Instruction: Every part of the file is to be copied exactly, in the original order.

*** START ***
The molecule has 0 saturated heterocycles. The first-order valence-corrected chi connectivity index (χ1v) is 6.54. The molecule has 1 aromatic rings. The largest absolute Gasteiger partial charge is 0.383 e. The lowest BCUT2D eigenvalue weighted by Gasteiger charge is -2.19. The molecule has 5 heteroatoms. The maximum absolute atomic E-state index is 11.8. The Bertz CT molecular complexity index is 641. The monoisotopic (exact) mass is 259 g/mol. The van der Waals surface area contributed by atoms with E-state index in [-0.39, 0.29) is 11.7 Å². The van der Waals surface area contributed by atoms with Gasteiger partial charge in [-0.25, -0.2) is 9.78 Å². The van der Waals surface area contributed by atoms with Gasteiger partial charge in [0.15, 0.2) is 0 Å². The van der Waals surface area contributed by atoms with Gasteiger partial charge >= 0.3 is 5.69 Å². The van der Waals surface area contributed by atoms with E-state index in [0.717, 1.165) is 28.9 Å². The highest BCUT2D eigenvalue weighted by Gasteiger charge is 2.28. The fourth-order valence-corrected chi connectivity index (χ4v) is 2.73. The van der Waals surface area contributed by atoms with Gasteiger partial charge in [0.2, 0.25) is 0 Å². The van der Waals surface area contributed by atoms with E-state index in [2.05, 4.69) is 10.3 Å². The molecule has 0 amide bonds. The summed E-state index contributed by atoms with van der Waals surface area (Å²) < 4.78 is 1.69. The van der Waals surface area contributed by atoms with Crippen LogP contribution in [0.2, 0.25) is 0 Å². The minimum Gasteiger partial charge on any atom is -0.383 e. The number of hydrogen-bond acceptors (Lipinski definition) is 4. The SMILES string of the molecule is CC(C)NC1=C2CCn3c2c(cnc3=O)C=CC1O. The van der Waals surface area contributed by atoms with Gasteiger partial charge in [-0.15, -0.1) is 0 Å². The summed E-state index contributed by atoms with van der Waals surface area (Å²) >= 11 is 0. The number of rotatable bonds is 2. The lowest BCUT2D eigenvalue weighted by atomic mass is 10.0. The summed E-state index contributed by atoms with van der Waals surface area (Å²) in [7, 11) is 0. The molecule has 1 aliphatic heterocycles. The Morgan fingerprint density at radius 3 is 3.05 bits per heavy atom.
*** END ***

The molecule has 0 saturated heterocycles. The first-order valence-corrected chi connectivity index (χ1v) is 6.54. The molecule has 1 aromatic rings. The largest absolute Gasteiger partial charge is 0.383 e. The lowest BCUT2D eigenvalue weighted by Gasteiger charge is -2.19. The molecule has 5 heteroatoms. The maximum absolute atomic E-state index is 11.8. The Bertz CT molecular complexity index is 641. The monoisotopic (exact) mass is 259 g/mol. The van der Waals surface area contributed by atoms with E-state index in [-0.39, 0.29) is 11.7 Å². The van der Waals surface area contributed by atoms with Gasteiger partial charge in [-0.25, -0.2) is 9.78 Å². The van der Waals surface area contributed by atoms with Gasteiger partial charge in [0.15, 0.2) is 0 Å². The van der Waals surface area contributed by atoms with Gasteiger partial charge >= 0.3 is 5.69 Å². The van der Waals surface area contributed by atoms with E-state index in [0.717, 1.165) is 28.9 Å². The highest BCUT2D eigenvalue weighted by Gasteiger charge is 2.28. The fourth-order valence-corrected chi connectivity index (χ4v) is 2.73. The van der Waals surface area contributed by atoms with Gasteiger partial charge in [0.2, 0.25) is 0 Å². The van der Waals surface area contributed by atoms with E-state index in [2.05, 4.69) is 10.3 Å². The molecule has 0 amide bonds. The summed E-state index contributed by atoms with van der Waals surface area (Å²) < 4.78 is 1.69. The van der Waals surface area contributed by atoms with Crippen LogP contribution in [0.2, 0.25) is 0 Å². The minimum Gasteiger partial charge on any atom is -0.383 e. The number of hydrogen-bond acceptors (Lipinski definition) is 4. The SMILES string of the molecule is CC(C)NC1=C2CCn3c2c(cnc3=O)C=CC1O. The van der Waals surface area contributed by atoms with Gasteiger partial charge in [-0.15, -0.1) is 0 Å². The summed E-state index contributed by atoms with van der Waals surface area (Å²) >= 11 is 0. The number of rotatable bonds is 2. The lowest BCUT2D eigenvalue weighted by atomic mass is 10.0. The summed E-state index contributed by atoms with van der Waals surface area (Å²) in [7, 11) is 0. The molecule has 1 aliphatic heterocycles. The Morgan fingerprint density at radius 3 is 3.05 bits per heavy atom.